Problems We Found With Lexington Tap Water
Emma Schultz M.S. | Scientific Contributor
For our assessment of Lexington's tap and drinking water quality, we aggregated water quality test data from Kentucky American Water, the water provider for Lexington, and the U.S. Environmental Protection Agency (EPA), as well as from samples that we collect and analyze. We cross reference contaminant data with toxicity studies in the scientific and medical literature, and look at upcoming regulatory changes. The water filters that we sell in Lexington are optimized with these issues in mind.
Lexington's Drinking Water Sources
Lexington tap water is sourced from surface water. Water comes from the Kentucky River where it runs through Owen County south of Lexington, and from the Jacobson Reservoir, which is located in Fayette County. According to source water assessments, the Kentucky River is most vulnerable to contamination from agricultural runoff, while the Jacobson Reservoir is most vulnerable to urban storm water runoff.
Chromium 6 Levels In Lexington Tap Water
Chromium 6 is a highly toxic metal that is not presently regulated by the EPA. Lexington's tap and drinking water quality has recently averaged 76 parts per trillion for chromium 6. These levels are nearly 4 times higher than the concentration determined to have a negligible impact on cancer risk.
Disinfection Byproducts (DBPs) In Lexington Drinking Water
Disinfection byproducts (DBPs) are halogenated emerging contaminants that occur when chlorine-based disinfectants are added to the water supply and subsequently combine with naturally-occurring organic matter. These chemicals are not well-regulated, but the EPA has stated that they have been linked to increased risks of bladder cancer, and kidney, liver, and central nervous system problems. Lexington's water quality has recently had relatively high levels of DBPs, with a recent average of 123 parts per billion for the two regulated classes (TTHMs + HAA5).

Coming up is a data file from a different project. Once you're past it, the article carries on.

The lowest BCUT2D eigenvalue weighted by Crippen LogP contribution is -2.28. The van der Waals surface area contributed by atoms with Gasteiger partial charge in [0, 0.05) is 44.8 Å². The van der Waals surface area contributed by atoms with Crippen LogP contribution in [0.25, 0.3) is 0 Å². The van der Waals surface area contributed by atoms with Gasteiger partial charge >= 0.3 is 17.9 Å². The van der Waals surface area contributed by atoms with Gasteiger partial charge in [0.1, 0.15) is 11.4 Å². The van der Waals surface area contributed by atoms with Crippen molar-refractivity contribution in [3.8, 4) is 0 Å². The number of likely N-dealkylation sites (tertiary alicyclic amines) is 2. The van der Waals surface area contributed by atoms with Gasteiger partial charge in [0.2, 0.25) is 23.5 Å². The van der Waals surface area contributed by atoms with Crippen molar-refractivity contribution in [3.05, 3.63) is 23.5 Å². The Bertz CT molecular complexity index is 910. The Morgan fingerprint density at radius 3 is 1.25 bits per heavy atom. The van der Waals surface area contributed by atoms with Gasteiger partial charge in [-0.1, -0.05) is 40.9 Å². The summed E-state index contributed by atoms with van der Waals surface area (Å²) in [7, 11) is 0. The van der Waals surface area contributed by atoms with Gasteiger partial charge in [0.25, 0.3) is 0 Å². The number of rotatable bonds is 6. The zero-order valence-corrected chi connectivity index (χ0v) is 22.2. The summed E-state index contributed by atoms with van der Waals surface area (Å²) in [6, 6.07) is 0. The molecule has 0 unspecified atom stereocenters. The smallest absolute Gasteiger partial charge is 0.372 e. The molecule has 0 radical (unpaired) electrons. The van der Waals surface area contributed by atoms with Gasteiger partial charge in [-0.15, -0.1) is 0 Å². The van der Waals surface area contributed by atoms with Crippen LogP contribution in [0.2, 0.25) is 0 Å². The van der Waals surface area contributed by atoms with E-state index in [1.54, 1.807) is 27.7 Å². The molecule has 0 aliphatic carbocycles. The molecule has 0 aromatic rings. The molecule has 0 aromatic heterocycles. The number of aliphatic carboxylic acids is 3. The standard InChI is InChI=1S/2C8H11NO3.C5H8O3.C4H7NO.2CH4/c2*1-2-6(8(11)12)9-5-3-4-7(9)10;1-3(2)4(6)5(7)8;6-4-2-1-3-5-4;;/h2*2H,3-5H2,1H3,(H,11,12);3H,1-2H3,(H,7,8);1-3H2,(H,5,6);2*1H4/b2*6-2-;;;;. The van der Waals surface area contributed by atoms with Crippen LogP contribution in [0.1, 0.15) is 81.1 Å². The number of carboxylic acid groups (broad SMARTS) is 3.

Chloramine Is Used To Disinfect Lexington Tap Water
Although most cities use chlorine as their primary disinfectant, Lexington’s water is disinfected with chloramine, which is generated by combining chlorine and ammonia. Chloramine is often responsible for what customers report as the “bad taste”of tap water, and, unlike with chlorine, this taste does not dissipate if water is left in the fridge overnight. Most one-size-fits-all water filters use filtration media that doesn’t successfully remove the chloramine taste, but the filters that Hydroviv builds for Lexington use special filtration media purpose-built to remove chloramine.
Still Have Questions About Lexington Tap Water?
Hydroviv is a water filtration company that uses water quality data to optimize water filters for each city’s water. The chemicals that we list above (lead) are part of what we take into consideration when we optimize water filters specifically for Lexington tap water, but all of our water filters provide broad protection against other contaminants commonly found in drinking water (e.g. VOCs, heavy metals, pharmaceuticals, solvents, pesticides, mercury).
If you’re interested in learning more about water filters that have been optimized for Lexington tap water, feel free to visit www.hydroviv.com, reach out by email (firstname.lastname@example.org) or through our live chat. We also frequently post water-related news on Twitter or Facebook.
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- Emma Schultz